First published in Questlines II
Copyright © 1997 by Michael O’Brien
RuneQuest – as we know it, anyway – is gone, and whatever game Avalon Hill come up with for their new version, it will be nothing more than a bastard stepchild of the system all we grew up with – and, more significantly – it won’t be Gloranthan. Everyone waits with bated breath for the rabbit that Greg Stafford’s going to pull out of his Issaries Inc. hat; let’s just hope we won’t be waiting as long as we have for HeroQuest, hey?
RQ is the second RPG I ever played, way back in the late seventies when I was a kid in first form (there’s no prizes for the RPG®©tm I started with). Strangely enough, we got our hands on a little supplement called Apple Lane long before we saw the rules, and working out RQ from first principles was pretty tough, particularly as were spotty teenagers rooted in the DnD paradigm (just what armour class is Gringle? is Quackjohn chaotic evil? why are there no Gelatinous Cubes in this game?). What excited us though, were the glimpses of Greg Stafford’s game world, Glorantha. There wasn’t all that much to go on in Apple Lane, but plenty of tantalising hints and glimpses.
We wanted to know more, and fortunately, we were around at the just the right time: the golden age of RQ2 had just begun, and in a few short years, we were treated to Cults of Prax and Terror, Pavis, Big Rubble, Borderlands (my personal favorite) and more. Glorantha became a very exciting place. I played in my first ever games convention tournament – the now legendary Kree Mountain (and won!), organised a club campaign at university which at its peak had some 40 players traipsing all over our very own spot on the lozenge (some bits – Rabbit Hat Farm, the old Sun Dome you might be familiar with) and with naive boyish high spirits even wrote to Stafford with my wonderful ideas for his wonderful world (didn’t we all!).
As we know, the star dimmed as Chaosium and Avalon Hill got together the all new third edition of the game, which many people even today consider to be two steps forward and one backward from Classic RQ2.
I missed Rurik the Restless, and like everyone, moaned about the flimsy paper covers, the exorbitant price tag and (later) the incredibly shithouse artwork. Still, apart from a few stinkers (those boxes of character sheet pads, Monster Coliseum, enough reprints of the Kyger Litor cult to start a bonfire), many supplements remain invaluable resources: every inveterate Gloranthaholic’s bookshelf has their dog-eared copies of the “Genertela Book” and Gods of Glorantha, right next to their brittle and aging Cults of Prax (if they got in early enough).
Ironically, in 1989 as the Avalon Hill version nosedived past just merely appalling artwork (Elder Secrets, Troll Gods) to the very pits of The Lost City of Eldarad (which not only had appalling artwork, but also slipshod editing, poor writing, execrable design and unimaginative conception) a magazine appeared that has in many ways carried Glorantha as a game world ever since.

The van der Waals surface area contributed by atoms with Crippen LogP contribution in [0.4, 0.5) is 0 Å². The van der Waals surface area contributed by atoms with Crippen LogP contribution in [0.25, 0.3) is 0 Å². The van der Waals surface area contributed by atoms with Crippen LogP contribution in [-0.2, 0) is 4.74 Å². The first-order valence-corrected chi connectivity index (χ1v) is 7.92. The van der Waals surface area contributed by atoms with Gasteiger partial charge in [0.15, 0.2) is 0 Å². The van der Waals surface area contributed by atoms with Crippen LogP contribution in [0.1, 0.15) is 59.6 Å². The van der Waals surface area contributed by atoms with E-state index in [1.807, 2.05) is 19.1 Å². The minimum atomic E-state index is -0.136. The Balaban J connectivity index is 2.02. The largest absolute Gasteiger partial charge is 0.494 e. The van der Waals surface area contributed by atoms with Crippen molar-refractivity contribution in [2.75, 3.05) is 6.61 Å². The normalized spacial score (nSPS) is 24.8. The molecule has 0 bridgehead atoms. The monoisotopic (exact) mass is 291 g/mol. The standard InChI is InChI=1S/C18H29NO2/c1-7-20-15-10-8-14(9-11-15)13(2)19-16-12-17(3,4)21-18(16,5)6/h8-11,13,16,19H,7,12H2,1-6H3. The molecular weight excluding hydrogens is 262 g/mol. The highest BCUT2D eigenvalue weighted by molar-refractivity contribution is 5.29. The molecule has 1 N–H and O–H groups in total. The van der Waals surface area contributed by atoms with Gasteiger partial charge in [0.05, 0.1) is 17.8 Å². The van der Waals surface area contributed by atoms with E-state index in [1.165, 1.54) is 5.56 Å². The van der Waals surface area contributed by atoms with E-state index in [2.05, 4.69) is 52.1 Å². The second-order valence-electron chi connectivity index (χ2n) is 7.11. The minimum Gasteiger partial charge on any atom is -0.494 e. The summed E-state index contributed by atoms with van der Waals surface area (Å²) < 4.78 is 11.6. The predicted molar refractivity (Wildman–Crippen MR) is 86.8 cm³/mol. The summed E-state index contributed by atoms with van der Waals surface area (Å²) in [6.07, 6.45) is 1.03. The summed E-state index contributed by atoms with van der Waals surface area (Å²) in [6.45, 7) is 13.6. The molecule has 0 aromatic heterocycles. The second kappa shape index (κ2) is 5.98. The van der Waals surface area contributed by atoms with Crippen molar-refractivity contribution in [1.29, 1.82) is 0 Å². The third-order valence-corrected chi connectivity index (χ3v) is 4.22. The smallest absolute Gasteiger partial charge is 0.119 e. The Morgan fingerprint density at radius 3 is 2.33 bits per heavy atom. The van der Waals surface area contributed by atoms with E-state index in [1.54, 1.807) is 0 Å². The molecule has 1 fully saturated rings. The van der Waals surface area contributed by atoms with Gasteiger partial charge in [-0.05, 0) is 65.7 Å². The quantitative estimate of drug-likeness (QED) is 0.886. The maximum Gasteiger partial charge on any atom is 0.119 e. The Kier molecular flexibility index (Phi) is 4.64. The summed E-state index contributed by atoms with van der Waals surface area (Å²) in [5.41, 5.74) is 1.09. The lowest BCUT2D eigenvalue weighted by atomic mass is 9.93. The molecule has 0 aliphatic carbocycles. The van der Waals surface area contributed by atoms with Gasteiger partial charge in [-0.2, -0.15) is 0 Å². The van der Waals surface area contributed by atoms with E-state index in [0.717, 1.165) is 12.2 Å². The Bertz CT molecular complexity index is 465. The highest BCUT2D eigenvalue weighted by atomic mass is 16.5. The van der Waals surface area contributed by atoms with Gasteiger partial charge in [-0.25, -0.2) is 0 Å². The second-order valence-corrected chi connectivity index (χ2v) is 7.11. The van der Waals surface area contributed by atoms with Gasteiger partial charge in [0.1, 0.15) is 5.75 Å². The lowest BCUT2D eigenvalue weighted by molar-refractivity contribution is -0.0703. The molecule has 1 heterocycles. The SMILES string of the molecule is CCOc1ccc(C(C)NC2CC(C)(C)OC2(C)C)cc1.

Of course, I am talking about Tales of the Reaching Moon. Dave Hall got my name somehow and sent me a freebie copy of issue #1, and I haven’t looked back since! A number of fine fanzines followed, some of which are still with us today.
In issue #5, we published a lengthy investigation of the (then) current parlous state of RuneQuest, and even featured our own Tales Eleven Point Plan for getting RQ off the ropes (“the products have to be new”, “quality control”, “a regular schedule”, “stick with Glorantha and alternate earth”, etc.) Sadly, the next thing AH brought out was the excremental Daughters of Darkness, an Eldarad-quality Gateway supplement which kind of went against everything we were saying in the Eleven Point Plan.
Reading through Eldarad and Daughters of Drek I thought, shit, anyone could do better than this, and in the end, I decided to have a go. The end result was Sun County (to link), and a new RQ editor, the consummate professional and all-round top bloke Ken Rolston.
What we got was a brief flowering again: the RuneQuest Renaissance we called it, and in short order under Uncle Ken’s capable hands we got Sun County, River of Cradles, Shadows on the Borderlands, Strangers in Prax, Dorastor and Lords of Terror.
We also got RQ Con in Baltimore, the first in what has become a very long line of meetings of the Gloranthan tribe in diverse places across the planet: Glorantha Con Down Under being the latest.
Sadly, the RQ Renaissance was to be as short as it was glorious: Ken moved to other pastures, the Chaosium-Avalon Hill relationship took a turn for the worse and a new edition of the rules was holed below the water before it could even set sail. This was a difficult and frustrating time for all involved, and one day the sad and sorry tale will have be told (don’t worry, I have all the relevant email files pickled in brine…).
We now pin our hopes on Chaosium and Issaries Inc. Gloranthan roleplaying is firmly back in the hands of those who love it, and where it started. RQ might be gone, but I hope whatever Greg comes up with will be able to capture some of the flavour of that great game.
I don’t mind if Glorantha The Game has its share of cathartic anthropowanking shamanistic bottom-sniffing, as long as it also has that amazing sense of pure joy that RQ had when you managed to crit that great troll with your short spear, or that sense of horror when you went for that last desperate parry and rolled snake eyes.
Vale RQ, long live Glorantha!
- Daughters of Darkness – Review
- King of Dragon Pass – Review
- Meints Index to Glorantha II – Review
- Pavis & Big Rubble: Gloranthan Classics Vol.1 – Review
- Questlines & Questlines II – Reviews
- RuinedQuest? – Resurrecting RuneQuest (1991)
- The Lost City of Eldarad – Review
- The Traditional Convention Book Burning, Convulsion C2K
- Ye Booke of Tentacles II – Review